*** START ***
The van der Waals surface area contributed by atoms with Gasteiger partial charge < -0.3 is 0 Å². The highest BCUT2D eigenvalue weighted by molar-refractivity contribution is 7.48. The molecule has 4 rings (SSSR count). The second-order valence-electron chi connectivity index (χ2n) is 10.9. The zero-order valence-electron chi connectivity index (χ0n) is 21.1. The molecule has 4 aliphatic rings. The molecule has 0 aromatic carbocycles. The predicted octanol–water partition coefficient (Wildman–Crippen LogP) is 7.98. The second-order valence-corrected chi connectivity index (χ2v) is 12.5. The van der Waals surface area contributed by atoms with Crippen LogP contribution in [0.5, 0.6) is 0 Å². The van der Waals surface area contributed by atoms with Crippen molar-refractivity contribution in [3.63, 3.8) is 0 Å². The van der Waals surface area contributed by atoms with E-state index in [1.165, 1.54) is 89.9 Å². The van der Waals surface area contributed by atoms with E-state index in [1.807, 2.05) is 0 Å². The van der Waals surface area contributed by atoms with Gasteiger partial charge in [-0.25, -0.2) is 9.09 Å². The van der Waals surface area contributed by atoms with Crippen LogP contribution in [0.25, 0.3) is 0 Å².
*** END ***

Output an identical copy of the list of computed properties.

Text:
The van der Waals surface area contributed by atoms with Gasteiger partial charge < -0.3 is 0 Å². The highest BCUT2D eigenvalue weighted by molar-refractivity contribution is 7.48. The molecule has 4 rings (SSSR count). The second-order valence-electron chi connectivity index (χ2n) is 10.9. The zero-order valence-electron chi connectivity index (χ0n) is 21.1. The molecule has 4 aliphatic rings. The molecule has 0 aromatic carbocycles. The predicted octanol–water partition coefficient (Wildman–Crippen LogP) is 7.98. The second-order valence-corrected chi connectivity index (χ2v) is 12.5. The van der Waals surface area contributed by atoms with Crippen LogP contribution in [0.5, 0.6) is 0 Å². The van der Waals surface area contributed by atoms with Crippen molar-refractivity contribution in [3.63, 3.8) is 0 Å². The van der Waals surface area contributed by atoms with E-state index in [1.165, 1.54) is 89.9 Å². The van der Waals surface area contributed by atoms with E-state index in [1.807, 2.05) is 0 Å². The van der Waals surface area contributed by atoms with Gasteiger partial charge in [-0.25, -0.2) is 9.09 Å². The van der Waals surface area contributed by atoms with Crippen LogP contribution in [0.25, 0.3) is 0 Å².